Legitimation, Torture, State Violence, Human Rights, War on Terror, Iraq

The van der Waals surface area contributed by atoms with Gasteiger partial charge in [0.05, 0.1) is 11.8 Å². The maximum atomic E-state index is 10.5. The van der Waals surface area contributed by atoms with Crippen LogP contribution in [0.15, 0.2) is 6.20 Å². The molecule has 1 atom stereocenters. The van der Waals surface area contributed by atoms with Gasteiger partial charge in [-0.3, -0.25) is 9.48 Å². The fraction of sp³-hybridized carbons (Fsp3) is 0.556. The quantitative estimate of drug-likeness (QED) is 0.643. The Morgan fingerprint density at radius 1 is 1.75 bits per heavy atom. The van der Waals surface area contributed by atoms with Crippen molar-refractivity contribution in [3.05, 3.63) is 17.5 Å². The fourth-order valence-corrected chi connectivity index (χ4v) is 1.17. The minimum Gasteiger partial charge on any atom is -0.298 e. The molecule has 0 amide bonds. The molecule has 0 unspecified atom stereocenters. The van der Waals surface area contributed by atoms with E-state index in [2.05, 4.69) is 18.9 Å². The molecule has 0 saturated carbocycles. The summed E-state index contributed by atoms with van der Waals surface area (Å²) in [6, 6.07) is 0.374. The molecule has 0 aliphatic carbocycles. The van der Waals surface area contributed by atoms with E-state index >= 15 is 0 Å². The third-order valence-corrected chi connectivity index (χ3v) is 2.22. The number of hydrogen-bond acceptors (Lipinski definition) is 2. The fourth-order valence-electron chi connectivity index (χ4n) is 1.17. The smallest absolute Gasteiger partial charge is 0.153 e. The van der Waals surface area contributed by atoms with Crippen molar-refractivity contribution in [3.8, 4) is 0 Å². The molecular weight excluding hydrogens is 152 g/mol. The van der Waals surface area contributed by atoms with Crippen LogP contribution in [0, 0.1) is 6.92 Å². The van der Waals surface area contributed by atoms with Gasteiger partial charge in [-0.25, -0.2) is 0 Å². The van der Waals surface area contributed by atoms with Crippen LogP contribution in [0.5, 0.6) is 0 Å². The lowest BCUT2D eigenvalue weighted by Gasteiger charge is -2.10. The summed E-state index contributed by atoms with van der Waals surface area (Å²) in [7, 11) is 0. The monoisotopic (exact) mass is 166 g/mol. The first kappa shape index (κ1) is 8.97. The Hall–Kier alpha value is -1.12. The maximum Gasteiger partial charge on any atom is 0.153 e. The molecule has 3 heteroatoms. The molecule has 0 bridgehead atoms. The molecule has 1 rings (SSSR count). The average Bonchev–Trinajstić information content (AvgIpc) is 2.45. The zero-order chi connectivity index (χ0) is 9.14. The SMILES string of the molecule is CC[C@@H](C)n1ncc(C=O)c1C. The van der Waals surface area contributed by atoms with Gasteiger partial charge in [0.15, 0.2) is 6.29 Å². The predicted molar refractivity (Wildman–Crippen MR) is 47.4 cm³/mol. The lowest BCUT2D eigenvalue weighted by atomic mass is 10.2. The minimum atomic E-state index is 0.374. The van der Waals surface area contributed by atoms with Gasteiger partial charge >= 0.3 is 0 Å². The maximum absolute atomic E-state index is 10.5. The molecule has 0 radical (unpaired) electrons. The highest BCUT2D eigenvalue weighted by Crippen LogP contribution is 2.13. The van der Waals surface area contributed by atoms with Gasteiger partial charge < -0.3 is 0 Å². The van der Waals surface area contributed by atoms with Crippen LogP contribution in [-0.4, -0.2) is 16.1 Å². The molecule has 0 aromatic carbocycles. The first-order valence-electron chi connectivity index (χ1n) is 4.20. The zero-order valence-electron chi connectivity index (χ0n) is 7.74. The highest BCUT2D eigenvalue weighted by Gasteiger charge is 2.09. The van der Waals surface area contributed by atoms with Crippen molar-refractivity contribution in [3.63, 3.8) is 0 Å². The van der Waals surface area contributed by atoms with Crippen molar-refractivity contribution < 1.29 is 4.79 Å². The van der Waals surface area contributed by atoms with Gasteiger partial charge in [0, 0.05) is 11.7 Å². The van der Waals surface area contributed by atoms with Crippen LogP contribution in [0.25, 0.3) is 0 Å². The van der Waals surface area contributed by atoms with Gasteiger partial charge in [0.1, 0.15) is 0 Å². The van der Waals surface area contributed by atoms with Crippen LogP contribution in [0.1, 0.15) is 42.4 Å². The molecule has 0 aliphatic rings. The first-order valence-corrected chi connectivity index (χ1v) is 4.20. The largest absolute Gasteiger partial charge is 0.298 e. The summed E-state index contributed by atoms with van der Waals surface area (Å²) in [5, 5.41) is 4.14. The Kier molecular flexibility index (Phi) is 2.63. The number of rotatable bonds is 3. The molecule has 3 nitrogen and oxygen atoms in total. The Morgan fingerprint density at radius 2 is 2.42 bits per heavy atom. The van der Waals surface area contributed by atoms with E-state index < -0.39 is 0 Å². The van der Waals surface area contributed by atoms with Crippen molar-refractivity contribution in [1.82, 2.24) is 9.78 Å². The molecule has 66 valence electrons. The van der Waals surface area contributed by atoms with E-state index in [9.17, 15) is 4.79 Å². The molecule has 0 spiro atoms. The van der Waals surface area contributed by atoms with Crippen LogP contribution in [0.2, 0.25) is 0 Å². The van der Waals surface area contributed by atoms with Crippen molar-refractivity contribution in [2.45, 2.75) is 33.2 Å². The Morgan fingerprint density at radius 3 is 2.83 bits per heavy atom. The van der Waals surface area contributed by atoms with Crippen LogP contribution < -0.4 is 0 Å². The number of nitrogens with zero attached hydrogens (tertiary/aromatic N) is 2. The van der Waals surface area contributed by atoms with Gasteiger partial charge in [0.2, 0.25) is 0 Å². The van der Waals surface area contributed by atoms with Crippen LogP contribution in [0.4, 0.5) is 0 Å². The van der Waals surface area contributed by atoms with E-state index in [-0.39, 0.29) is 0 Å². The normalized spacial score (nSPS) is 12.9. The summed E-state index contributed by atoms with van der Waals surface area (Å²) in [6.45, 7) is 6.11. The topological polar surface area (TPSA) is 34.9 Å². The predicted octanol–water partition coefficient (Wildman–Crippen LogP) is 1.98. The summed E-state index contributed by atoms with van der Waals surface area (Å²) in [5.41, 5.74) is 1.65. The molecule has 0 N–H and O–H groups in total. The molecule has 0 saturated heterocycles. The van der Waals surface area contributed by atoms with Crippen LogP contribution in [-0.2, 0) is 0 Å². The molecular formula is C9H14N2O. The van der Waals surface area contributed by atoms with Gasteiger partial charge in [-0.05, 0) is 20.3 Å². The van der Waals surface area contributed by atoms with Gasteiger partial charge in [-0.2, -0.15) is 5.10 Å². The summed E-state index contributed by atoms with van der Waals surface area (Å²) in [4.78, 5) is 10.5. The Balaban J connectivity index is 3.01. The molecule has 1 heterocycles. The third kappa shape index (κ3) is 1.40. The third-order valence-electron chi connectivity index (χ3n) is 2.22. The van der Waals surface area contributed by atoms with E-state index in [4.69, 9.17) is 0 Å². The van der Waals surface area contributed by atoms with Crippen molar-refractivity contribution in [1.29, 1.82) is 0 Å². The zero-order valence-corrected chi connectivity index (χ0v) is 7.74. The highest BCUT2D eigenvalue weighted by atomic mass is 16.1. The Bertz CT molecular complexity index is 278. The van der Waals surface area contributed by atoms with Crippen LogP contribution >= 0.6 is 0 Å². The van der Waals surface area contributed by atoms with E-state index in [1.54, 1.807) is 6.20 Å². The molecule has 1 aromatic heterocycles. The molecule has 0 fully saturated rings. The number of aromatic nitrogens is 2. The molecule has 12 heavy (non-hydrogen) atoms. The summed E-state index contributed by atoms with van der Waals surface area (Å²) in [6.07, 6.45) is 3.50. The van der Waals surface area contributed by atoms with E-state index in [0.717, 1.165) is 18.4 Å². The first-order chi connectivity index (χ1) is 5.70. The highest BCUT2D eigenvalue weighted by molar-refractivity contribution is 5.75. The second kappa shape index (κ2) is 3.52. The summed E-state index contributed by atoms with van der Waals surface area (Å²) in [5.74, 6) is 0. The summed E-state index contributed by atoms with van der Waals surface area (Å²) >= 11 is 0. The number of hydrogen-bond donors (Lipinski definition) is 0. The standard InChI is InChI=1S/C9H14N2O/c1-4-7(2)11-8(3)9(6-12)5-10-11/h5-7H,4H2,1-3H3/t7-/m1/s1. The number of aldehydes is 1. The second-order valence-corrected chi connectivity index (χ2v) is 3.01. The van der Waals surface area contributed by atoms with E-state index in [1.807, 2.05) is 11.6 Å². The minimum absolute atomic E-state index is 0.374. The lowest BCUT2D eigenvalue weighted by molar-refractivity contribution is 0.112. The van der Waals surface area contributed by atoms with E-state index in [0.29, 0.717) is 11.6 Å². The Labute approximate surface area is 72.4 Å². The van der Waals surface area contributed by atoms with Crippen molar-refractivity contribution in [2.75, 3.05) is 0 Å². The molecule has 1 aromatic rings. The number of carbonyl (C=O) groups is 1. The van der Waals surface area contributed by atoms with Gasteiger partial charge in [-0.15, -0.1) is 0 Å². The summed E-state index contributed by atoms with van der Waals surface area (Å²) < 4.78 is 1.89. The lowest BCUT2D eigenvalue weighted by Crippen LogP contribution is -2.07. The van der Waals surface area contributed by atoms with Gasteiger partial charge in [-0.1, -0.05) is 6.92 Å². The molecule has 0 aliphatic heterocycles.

This paper contributes to the sociological study of legitimation, specifically focusing on the state legitimation of torture and other forms of violence that violate international normative standards. While sociologists have identified important discursive techniques of legitimation, this paper suggests that researchers should also look at state practices where concerns regarding legitimacy are “built in” to the very practice of certain forms of violence. Specifically, the paper focuses on surrogacy, through which powerful states may direct or benefit from the violence carried out by client states or other armed groups while at the same time attempting to appear separate from and blameless regarding any resulting human rights violations. The utility of this concept is demonstrated in case studies of torture in the U.S. “War on Terror,” examining the policy of extraordinary rendition and U.S. policy regarding Iraqi-state torture during its occupation of that nation. The case studies are developed from analyses of human rights reports, leaked military documents from U.S. soldiers in the Iraq War, and U.S. newspaper and television coverage.